Have you ever filled a website “shopping cart” but not made a purchase?
Have you researched and compared 20+ varieties of an item or service (cellphone plan, vacation destination, hair dryer, mechanic) and still can’t narrow down which one you should go with?
That, my friend, is analysis paralysis at it’s finest. When we are faced with too many options - and the internet always has too many options – we can become overwhelmed and overstimulated by all the prospects laid before us. Analysis paralysis leads to decision fatigue and decision fatigue usually ends in overwhelm and shut down.
So, what do we end up doing? Nothing.
We Research the Heck Out of Everything and Still Have Trouble Making a Decision
TRUE STORY: I once left a grocery store without buying ketchup. Not because I forgot
it but because there were so many options I couldn’t choose. There were organic, no
sugar added, sweet, low-sodium, spicy and even crazy colors varieties. Faced with too
many choices I ended up not buying any. I think I would have been better off grocery
shopping at a gas station convenient store. One ketchup option, no decisions.
I have done a lot of self-work since then and can now successfully negotiate the condiment aisle. Why are we so indecisive? Remember number four on my list of Lesser Known HSP Traits, “We Can Be Perfectionists?” (Click here to read that blog) A lot of it relates to that factor.
We don’t want to make the wrong decision, so we “solve” that dilemma by not making a
decision. You can’t do something wrong if you don’t do it all, right?
What to do when you struggle with decision making?
1. Limit your options
Let’s go back to the example in the opening paragraph, choosing a hair dryer. Technically, you could scroll through beauty blogs, read Amazon reviews, and even ask your friends or hair stylist what they recommend. However, if you did that to the fullest extent, you wouldn’t have a new hair dryer for another few years. And that is only if you dedicated all of your time and attention to that task of narrowing down your search to the best hair dryer.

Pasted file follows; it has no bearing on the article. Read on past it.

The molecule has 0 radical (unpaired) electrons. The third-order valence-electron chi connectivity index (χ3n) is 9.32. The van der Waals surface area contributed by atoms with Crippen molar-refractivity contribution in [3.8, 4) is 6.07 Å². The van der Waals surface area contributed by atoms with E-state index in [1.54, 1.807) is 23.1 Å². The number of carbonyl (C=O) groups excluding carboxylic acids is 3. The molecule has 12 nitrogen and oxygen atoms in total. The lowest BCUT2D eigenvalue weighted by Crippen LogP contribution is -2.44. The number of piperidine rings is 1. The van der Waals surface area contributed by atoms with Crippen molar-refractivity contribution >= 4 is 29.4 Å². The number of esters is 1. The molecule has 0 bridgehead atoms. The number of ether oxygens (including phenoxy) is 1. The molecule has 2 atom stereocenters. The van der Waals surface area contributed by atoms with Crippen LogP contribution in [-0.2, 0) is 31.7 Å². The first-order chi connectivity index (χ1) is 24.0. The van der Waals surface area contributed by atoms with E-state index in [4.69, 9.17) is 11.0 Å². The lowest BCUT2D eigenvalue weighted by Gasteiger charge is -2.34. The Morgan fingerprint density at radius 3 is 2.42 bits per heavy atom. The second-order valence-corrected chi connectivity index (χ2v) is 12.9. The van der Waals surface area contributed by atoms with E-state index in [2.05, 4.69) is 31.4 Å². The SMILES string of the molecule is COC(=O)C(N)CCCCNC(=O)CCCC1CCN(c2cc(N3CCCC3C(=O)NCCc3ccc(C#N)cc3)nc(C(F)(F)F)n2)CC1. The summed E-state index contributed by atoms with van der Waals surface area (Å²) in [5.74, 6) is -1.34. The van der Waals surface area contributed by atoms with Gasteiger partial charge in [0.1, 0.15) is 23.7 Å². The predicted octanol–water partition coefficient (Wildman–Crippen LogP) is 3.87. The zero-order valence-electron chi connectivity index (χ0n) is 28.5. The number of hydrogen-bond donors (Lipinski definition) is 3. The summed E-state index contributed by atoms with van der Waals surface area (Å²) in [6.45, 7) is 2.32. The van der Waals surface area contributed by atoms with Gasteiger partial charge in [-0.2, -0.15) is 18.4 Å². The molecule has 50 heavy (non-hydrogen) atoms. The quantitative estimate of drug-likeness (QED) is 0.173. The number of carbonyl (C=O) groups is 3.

If you find you struggle with making a confident decision, try this. Next time you need to make a purchase that requires research, try and limit yourself to reading only a set number of reviews or only allowing yourself a certain amount of time to gather data. Then, use only that information to make your decision and stick with it.
2. Remember that most decisions are not permanent
I’m not talking about big decisions like adopting a child. Instead, I’m talking about what airline to fly or where to eat. If you don’t allow yourself to read every last Yelp review and end up picking a restaurant that you don’t like, it’s not the end of the world. Yes, you have wasted a little money and identified a place that you won’t dine at again.
The quest for information is a relentless pursuit. usually driven by our perfectionism and fear of making the wrong decision. While research and attention to detail can be invaluable in our highly sensitive life, it can also be a double-edged sword.
There comes a point where we need to trust our instincts (HSPs are very intuitive) and embrace any wrong decisions we might make along the way. Remember, everything is a learning experience!
Once we accept that there is no perfect decision, only the best one for that moment, then we can liberate ourselves and make a darn choice already.